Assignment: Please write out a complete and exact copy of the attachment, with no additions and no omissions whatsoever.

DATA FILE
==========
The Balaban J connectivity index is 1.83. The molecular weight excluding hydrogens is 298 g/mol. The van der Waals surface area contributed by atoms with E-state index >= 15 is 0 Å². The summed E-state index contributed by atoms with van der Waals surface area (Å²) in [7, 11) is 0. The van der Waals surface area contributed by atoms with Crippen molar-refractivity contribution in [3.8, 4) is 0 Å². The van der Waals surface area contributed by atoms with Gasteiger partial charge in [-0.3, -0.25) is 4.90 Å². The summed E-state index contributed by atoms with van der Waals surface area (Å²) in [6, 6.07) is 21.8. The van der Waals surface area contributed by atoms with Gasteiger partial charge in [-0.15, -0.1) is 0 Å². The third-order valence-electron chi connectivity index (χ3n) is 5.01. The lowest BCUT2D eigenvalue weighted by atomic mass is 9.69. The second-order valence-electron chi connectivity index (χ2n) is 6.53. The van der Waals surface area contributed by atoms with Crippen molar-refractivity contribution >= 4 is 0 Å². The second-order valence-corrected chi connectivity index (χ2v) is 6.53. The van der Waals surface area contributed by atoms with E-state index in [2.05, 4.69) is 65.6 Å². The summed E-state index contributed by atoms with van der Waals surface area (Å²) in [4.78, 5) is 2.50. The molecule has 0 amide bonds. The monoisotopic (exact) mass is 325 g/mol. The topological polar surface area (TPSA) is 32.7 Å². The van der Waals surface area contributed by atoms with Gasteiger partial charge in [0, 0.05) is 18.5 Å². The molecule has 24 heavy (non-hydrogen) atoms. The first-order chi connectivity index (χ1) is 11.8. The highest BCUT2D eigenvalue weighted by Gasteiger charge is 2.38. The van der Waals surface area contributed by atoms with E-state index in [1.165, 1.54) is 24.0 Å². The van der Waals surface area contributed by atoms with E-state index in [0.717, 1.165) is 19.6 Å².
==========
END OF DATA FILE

The Balaban J connectivity index is 1.83. The molecular weight excluding hydrogens is 298 g/mol. The van der Waals surface area contributed by atoms with E-state index >= 15 is 0 Å². The summed E-state index contributed by atoms with van der Waals surface area (Å²) in [7, 11) is 0. The van der Waals surface area contributed by atoms with Crippen molar-refractivity contribution in [3.8, 4) is 0 Å². The van der Waals surface area contributed by atoms with Gasteiger partial charge in [-0.3, -0.25) is 4.90 Å². The summed E-state index contributed by atoms with van der Waals surface area (Å²) in [6, 6.07) is 21.8. The van der Waals surface area contributed by atoms with Gasteiger partial charge in [-0.15, -0.1) is 0 Å². The third-order valence-electron chi connectivity index (χ3n) is 5.01. The lowest BCUT2D eigenvalue weighted by atomic mass is 9.69. The second-order valence-electron chi connectivity index (χ2n) is 6.53. The van der Waals surface area contributed by atoms with Crippen molar-refractivity contribution >= 4 is 0 Å². The second-order valence-corrected chi connectivity index (χ2v) is 6.53. The van der Waals surface area contributed by atoms with E-state index in [2.05, 4.69) is 65.6 Å². The summed E-state index contributed by atoms with van der Waals surface area (Å²) in [4.78, 5) is 2.50. The molecule has 0 amide bonds. The monoisotopic (exact) mass is 325 g/mol. The topological polar surface area (TPSA) is 32.7 Å². The van der Waals surface area contributed by atoms with Gasteiger partial charge in [0, 0.05) is 18.5 Å². The molecule has 24 heavy (non-hydrogen) atoms. The first-order chi connectivity index (χ1) is 11.8. The highest BCUT2D eigenvalue weighted by Gasteiger charge is 2.38. The van der Waals surface area contributed by atoms with E-state index in [1.165, 1.54) is 24.0 Å². The van der Waals surface area contributed by atoms with E-state index in [0.717, 1.165) is 19.6 Å².